A share of Warren Buffett’s company Berkshire Hathaway costs about $145. It’s worth buying one just so you can attend the company’s annual shareholder meeting in Omaha.
Known as “Woodstock for Capitalists,” the event is a spectacle every investor should experience at least once.
But if you couldn’t make it to the 50th Berkshire meeting this weekend, here are the top takeaways:
1. Wells Fargo, Coke, IBM were big winners: The companies that Buffett loves partied in style. Wells Fargo CEO John Stumpf arrived at the meeting in one of the company’s trademark stagecoaches.
Coca-Cola had a huge booth on the exhibit floor and couldn’t have asked for better marketing than when Buffett joked that he is one-quarter Coke. IBM trotted out its best toy –Watson — for an exhibit that was also very popular.
These are three of Berkshire’s Big Four stocks. American Express is the other. Bloomberg’s Noah Buhayar made this astute observation on Twitter.
“Buffett’s “big three”? AmEx doesn’t appear to have a booth at the Berkshire meeting. Coke, IBM, Wells Fargo do.”
2. Buffett bought more IBM stock: Berkshire vice chairman Charlie Munger was asked if he tried to convince Buffett not to buy IBM. The two are famous for not owning many tech stocks — even though Buffett and Microsoft founder Bill Gates are good friends.
But Munger said he’s a fan of the stock and is confident it will get sales growth back on track. Buffett told CNBC’s Becky Quick later at the meeting that Berkshire bought even more IBM in the first quarter.
3. Buffett only pays $100 a year for Internet: Buffett said he loves the Internet. It’s great for research … and playing bridge online. He added he’d rather give up his airplane than the Internet, especially since the Internet only cost him $100 a year.
$100 for the Internet a year? Really? You have to wonder if Buffett still uses dial-up. He can certainly afford broadband. Did I mention the choice was between the Internet and a freaking private plane?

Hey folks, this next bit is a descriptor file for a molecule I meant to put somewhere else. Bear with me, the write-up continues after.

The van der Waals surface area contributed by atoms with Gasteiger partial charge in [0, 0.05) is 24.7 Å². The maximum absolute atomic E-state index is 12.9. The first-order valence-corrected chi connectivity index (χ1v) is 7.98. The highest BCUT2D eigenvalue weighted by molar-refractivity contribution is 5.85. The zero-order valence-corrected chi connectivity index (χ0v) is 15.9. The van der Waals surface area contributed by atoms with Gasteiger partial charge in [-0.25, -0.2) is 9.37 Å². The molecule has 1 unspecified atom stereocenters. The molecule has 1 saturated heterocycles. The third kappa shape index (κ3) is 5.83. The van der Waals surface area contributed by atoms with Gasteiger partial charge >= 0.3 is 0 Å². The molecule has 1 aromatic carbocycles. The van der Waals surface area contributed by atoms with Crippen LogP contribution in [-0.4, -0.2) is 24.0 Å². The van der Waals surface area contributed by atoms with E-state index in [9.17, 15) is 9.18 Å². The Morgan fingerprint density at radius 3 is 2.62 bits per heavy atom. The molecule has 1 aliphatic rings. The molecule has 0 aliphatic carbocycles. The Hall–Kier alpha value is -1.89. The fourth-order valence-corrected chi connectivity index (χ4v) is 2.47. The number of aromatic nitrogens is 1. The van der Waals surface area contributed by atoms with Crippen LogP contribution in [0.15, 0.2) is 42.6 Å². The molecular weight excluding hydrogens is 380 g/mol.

4. Munger hates activist investors. When a shareholder asked about the rise of activist investing, Buffett said that companies under attack should come to him instead to get bought.
“We’d love to have them!” he said.
But Munger’s response was classic Charlie. He said there are no activists that he’d want to have marry into his family. So much for any future Munger-Icahns, Munger-Loebs or Munger-Ackmans.
5. Europe’s big mistake: One shareholder wanted to know if Buffett and Munger thought France should leave the euro.
Buffett didn’t think so. But he said that the eurozone “lowered its standards” by letting some members into the monetary union.
That was polite compared to Munger. He said that “you can’t form a business partnership with your frivolous, drunken brother-in-law and expect it to work out.”
6. Someone at Berkshire likes Classic rock. The Joe Cocker cover of The Beatles’ “With a Little Help from My Friends” played just before Buffett and Munger took the stage.
And after the meeting ended? We heard the familiar sound of clinking cash. Pink Floyd’s “Money.” Nice.
7. Mayweather-Pacquiao: Playing both sides? Berkshire always kicks off the meeting with a fun movie that’s a mix of ads for Berkshire businesses and comedic sketches.
The movie ended with a mock boxing match between Buffett and Floyd Mayweather — a nod to the “Fight of the Century” with Manny Pacquiao that was set to take place later that night.
Pacquiao was not mentioned in the clip. You might presume that the patriotic Buffett was probably rooting for Mayweather — even though he’s been arrested for domestic violence.
But one of Berkshire’s most famous subsidiaries was actually a Pacquiao sponsor. Pacquiao trainer Freddie Roach was wearing a Geico headband!
I guess Buffett is wise enough to know that it’s one thing to personally root for Mayweather. But he’s not an ideal celebrity spokesman.